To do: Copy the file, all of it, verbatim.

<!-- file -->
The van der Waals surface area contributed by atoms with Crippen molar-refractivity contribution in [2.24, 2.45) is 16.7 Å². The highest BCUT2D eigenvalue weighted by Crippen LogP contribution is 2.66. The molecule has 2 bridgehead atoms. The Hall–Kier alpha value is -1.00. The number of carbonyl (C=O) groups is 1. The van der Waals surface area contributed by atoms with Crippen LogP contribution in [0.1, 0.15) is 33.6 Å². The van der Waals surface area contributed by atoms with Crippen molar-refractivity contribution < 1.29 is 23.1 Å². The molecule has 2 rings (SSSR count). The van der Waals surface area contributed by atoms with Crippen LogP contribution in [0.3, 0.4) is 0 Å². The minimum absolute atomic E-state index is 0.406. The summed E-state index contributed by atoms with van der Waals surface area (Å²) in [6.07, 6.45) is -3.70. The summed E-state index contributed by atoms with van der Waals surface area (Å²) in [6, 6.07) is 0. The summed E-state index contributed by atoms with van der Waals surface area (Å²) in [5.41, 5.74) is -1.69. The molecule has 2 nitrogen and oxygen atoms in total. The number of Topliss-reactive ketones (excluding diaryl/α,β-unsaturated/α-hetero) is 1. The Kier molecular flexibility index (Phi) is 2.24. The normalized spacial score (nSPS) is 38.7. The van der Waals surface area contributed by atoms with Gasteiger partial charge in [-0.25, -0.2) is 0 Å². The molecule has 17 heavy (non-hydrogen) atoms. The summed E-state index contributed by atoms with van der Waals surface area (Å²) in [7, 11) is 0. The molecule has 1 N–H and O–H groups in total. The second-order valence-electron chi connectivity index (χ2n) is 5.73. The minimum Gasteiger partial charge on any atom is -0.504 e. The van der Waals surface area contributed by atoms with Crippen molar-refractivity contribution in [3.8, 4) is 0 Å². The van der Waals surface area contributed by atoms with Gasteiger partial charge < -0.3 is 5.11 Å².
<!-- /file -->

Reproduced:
The van der Waals surface area contributed by atoms with Crippen molar-refractivity contribution in [2.24, 2.45) is 16.7 Å². The highest BCUT2D eigenvalue weighted by Crippen LogP contribution is 2.66. The molecule has 2 bridgehead atoms. The Hall–Kier alpha value is -1.00. The number of carbonyl (C=O) groups is 1. The van der Waals surface area contributed by atoms with Crippen LogP contribution in [0.1, 0.15) is 33.6 Å². The van der Waals surface area contributed by atoms with Crippen molar-refractivity contribution < 1.29 is 23.1 Å². The molecule has 2 rings (SSSR count). The van der Waals surface area contributed by atoms with Crippen LogP contribution in [0.3, 0.4) is 0 Å². The minimum absolute atomic E-state index is 0.406. The summed E-state index contributed by atoms with van der Waals surface area (Å²) in [6.07, 6.45) is -3.70. The summed E-state index contributed by atoms with van der Waals surface area (Å²) in [6, 6.07) is 0. The summed E-state index contributed by atoms with van der Waals surface area (Å²) in [5.41, 5.74) is -1.69. The molecule has 2 nitrogen and oxygen atoms in total. The number of Topliss-reactive ketones (excluding diaryl/α,β-unsaturated/α-hetero) is 1. The Kier molecular flexibility index (Phi) is 2.24. The normalized spacial score (nSPS) is 38.7. The van der Waals surface area contributed by atoms with Gasteiger partial charge in [-0.25, -0.2) is 0 Å². The molecule has 17 heavy (non-hydrogen) atoms. The summed E-state index contributed by atoms with van der Waals surface area (Å²) in [7, 11) is 0. The molecule has 1 N–H and O–H groups in total. The second-order valence-electron chi connectivity index (χ2n) is 5.73. The minimum Gasteiger partial charge on any atom is -0.504 e. The van der Waals surface area contributed by atoms with Crippen molar-refractivity contribution in [3.8, 4) is 0 Å². The van der Waals surface area contributed by atoms with Gasteiger partial charge < -0.3 is 5.11 Å².